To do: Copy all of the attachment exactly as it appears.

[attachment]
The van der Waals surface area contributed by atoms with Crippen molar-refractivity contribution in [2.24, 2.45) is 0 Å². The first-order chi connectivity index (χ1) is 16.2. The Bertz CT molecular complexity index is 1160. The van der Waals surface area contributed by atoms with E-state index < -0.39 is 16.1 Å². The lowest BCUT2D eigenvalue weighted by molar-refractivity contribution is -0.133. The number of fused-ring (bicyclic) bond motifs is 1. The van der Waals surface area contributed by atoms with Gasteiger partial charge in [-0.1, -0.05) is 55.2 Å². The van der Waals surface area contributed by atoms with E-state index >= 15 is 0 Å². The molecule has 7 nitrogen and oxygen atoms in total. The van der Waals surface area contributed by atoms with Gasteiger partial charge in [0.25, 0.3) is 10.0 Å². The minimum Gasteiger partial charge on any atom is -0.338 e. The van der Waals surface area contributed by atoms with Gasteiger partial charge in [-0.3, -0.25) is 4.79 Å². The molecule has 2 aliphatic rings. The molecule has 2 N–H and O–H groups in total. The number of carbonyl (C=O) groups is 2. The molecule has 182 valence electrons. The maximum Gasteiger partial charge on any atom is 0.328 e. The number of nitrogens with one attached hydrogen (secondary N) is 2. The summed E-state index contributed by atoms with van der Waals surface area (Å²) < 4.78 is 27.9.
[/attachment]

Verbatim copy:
The van der Waals surface area contributed by atoms with Crippen molar-refractivity contribution in [2.24, 2.45) is 0 Å². The first-order chi connectivity index (χ1) is 16.2. The Bertz CT molecular complexity index is 1160. The van der Waals surface area contributed by atoms with E-state index < -0.39 is 16.1 Å². The lowest BCUT2D eigenvalue weighted by molar-refractivity contribution is -0.133. The number of fused-ring (bicyclic) bond motifs is 1. The van der Waals surface area contributed by atoms with Gasteiger partial charge in [-0.1, -0.05) is 55.2 Å². The van der Waals surface area contributed by atoms with E-state index >= 15 is 0 Å². The molecule has 7 nitrogen and oxygen atoms in total. The van der Waals surface area contributed by atoms with Gasteiger partial charge in [0.25, 0.3) is 10.0 Å². The minimum Gasteiger partial charge on any atom is -0.338 e. The van der Waals surface area contributed by atoms with Gasteiger partial charge in [-0.3, -0.25) is 4.79 Å². The molecule has 2 aliphatic rings. The molecule has 2 N–H and O–H groups in total. The number of carbonyl (C=O) groups is 2. The molecule has 182 valence electrons. The maximum Gasteiger partial charge on any atom is 0.328 e. The number of nitrogens with one attached hydrogen (secondary N) is 2. The summed E-state index contributed by atoms with van der Waals surface area (Å²) < 4.78 is 27.9.